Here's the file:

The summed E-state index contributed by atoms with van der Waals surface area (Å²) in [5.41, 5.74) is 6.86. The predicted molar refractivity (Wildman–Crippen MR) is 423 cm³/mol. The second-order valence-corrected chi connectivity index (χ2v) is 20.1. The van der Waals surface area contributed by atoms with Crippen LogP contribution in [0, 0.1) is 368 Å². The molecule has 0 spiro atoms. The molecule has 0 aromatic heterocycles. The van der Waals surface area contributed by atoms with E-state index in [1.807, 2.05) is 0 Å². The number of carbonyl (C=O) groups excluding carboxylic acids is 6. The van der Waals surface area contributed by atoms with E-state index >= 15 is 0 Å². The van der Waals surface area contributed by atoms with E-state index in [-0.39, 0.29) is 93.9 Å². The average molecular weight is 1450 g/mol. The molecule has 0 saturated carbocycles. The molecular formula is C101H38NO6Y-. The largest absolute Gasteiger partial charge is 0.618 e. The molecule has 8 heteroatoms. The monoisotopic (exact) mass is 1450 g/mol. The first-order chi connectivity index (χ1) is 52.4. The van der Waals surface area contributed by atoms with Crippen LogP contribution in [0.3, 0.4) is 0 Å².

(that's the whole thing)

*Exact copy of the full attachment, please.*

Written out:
The summed E-state index contributed by atoms with van der Waals surface area (Å²) in [5.41, 5.74) is 6.86. The predicted molar refractivity (Wildman–Crippen MR) is 423 cm³/mol. The second-order valence-corrected chi connectivity index (χ2v) is 20.1. The van der Waals surface area contributed by atoms with Crippen LogP contribution in [0, 0.1) is 368 Å². The molecule has 0 spiro atoms. The molecule has 0 aromatic heterocycles. The van der Waals surface area contributed by atoms with E-state index in [1.807, 2.05) is 0 Å². The number of carbonyl (C=O) groups excluding carboxylic acids is 6. The van der Waals surface area contributed by atoms with E-state index >= 15 is 0 Å². The van der Waals surface area contributed by atoms with E-state index in [-0.39, 0.29) is 93.9 Å². The average molecular weight is 1450 g/mol. The molecule has 0 saturated carbocycles. The molecular formula is C101H38NO6Y-. The largest absolute Gasteiger partial charge is 0.618 e. The molecule has 8 heteroatoms. The monoisotopic (exact) mass is 1450 g/mol. The first-order chi connectivity index (χ1) is 52.4. The van der Waals surface area contributed by atoms with Crippen LogP contribution in [0.3, 0.4) is 0 Å².